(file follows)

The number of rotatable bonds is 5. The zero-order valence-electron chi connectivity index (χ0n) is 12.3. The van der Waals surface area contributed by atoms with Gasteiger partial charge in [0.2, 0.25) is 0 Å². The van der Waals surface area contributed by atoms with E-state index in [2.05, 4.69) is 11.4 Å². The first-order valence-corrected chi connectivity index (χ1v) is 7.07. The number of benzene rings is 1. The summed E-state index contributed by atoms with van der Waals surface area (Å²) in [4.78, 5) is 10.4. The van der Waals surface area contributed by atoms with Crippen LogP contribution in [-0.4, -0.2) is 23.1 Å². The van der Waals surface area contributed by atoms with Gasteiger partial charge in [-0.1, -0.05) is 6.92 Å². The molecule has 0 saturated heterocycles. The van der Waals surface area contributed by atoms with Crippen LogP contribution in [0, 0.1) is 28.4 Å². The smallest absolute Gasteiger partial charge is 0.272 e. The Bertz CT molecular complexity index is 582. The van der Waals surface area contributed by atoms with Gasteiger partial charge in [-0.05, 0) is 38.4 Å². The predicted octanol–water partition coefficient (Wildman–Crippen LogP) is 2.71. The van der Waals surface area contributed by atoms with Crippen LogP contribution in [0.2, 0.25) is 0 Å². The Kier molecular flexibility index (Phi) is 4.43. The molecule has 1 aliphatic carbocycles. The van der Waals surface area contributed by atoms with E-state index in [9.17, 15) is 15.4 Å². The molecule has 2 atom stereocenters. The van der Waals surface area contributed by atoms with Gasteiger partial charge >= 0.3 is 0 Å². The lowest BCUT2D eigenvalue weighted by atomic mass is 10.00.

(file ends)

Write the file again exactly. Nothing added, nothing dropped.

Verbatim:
The number of rotatable bonds is 5. The zero-order valence-electron chi connectivity index (χ0n) is 12.3. The van der Waals surface area contributed by atoms with Gasteiger partial charge in [0.2, 0.25) is 0 Å². The van der Waals surface area contributed by atoms with E-state index in [2.05, 4.69) is 11.4 Å². The first-order valence-corrected chi connectivity index (χ1v) is 7.07. The number of benzene rings is 1. The summed E-state index contributed by atoms with van der Waals surface area (Å²) in [4.78, 5) is 10.4. The van der Waals surface area contributed by atoms with Crippen LogP contribution in [-0.4, -0.2) is 23.1 Å². The van der Waals surface area contributed by atoms with Gasteiger partial charge in [-0.1, -0.05) is 6.92 Å². The molecule has 0 saturated heterocycles. The van der Waals surface area contributed by atoms with Crippen LogP contribution in [0, 0.1) is 28.4 Å². The smallest absolute Gasteiger partial charge is 0.272 e. The Bertz CT molecular complexity index is 582. The van der Waals surface area contributed by atoms with Gasteiger partial charge in [-0.05, 0) is 38.4 Å². The predicted octanol–water partition coefficient (Wildman–Crippen LogP) is 2.71. The van der Waals surface area contributed by atoms with Crippen LogP contribution in [0.2, 0.25) is 0 Å². The Kier molecular flexibility index (Phi) is 4.43. The molecule has 1 aliphatic carbocycles. The van der Waals surface area contributed by atoms with E-state index in [9.17, 15) is 15.4 Å². The molecule has 2 atom stereocenters. The van der Waals surface area contributed by atoms with Gasteiger partial charge >= 0.3 is 0 Å². The lowest BCUT2D eigenvalue weighted by atomic mass is 10.00.